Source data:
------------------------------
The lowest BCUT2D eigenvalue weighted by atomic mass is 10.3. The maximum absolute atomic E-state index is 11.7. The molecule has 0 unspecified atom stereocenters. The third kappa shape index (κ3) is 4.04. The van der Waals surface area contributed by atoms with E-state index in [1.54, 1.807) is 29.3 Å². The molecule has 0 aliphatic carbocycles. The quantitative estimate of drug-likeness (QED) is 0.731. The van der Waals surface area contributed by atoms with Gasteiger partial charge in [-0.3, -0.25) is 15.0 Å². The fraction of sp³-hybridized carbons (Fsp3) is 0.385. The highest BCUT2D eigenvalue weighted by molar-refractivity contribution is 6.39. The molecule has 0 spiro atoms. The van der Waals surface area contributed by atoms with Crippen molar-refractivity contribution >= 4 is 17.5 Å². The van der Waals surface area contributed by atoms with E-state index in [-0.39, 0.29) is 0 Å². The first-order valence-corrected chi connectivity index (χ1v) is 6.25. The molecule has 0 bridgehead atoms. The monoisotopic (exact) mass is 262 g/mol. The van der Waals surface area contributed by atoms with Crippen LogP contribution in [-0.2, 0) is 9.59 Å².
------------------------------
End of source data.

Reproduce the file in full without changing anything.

The lowest BCUT2D eigenvalue weighted by atomic mass is 10.3. The maximum absolute atomic E-state index is 11.7. The molecule has 0 unspecified atom stereocenters. The third kappa shape index (κ3) is 4.04. The van der Waals surface area contributed by atoms with E-state index in [1.54, 1.807) is 29.3 Å². The molecule has 0 aliphatic carbocycles. The quantitative estimate of drug-likeness (QED) is 0.731. The van der Waals surface area contributed by atoms with Gasteiger partial charge in [-0.3, -0.25) is 15.0 Å². The fraction of sp³-hybridized carbons (Fsp3) is 0.385. The highest BCUT2D eigenvalue weighted by molar-refractivity contribution is 6.39. The molecule has 0 spiro atoms. The van der Waals surface area contributed by atoms with Crippen molar-refractivity contribution >= 4 is 17.5 Å². The van der Waals surface area contributed by atoms with E-state index in [-0.39, 0.29) is 0 Å². The first-order valence-corrected chi connectivity index (χ1v) is 6.25. The molecule has 0 bridgehead atoms. The monoisotopic (exact) mass is 262 g/mol. The van der Waals surface area contributed by atoms with Crippen LogP contribution in [-0.2, 0) is 9.59 Å².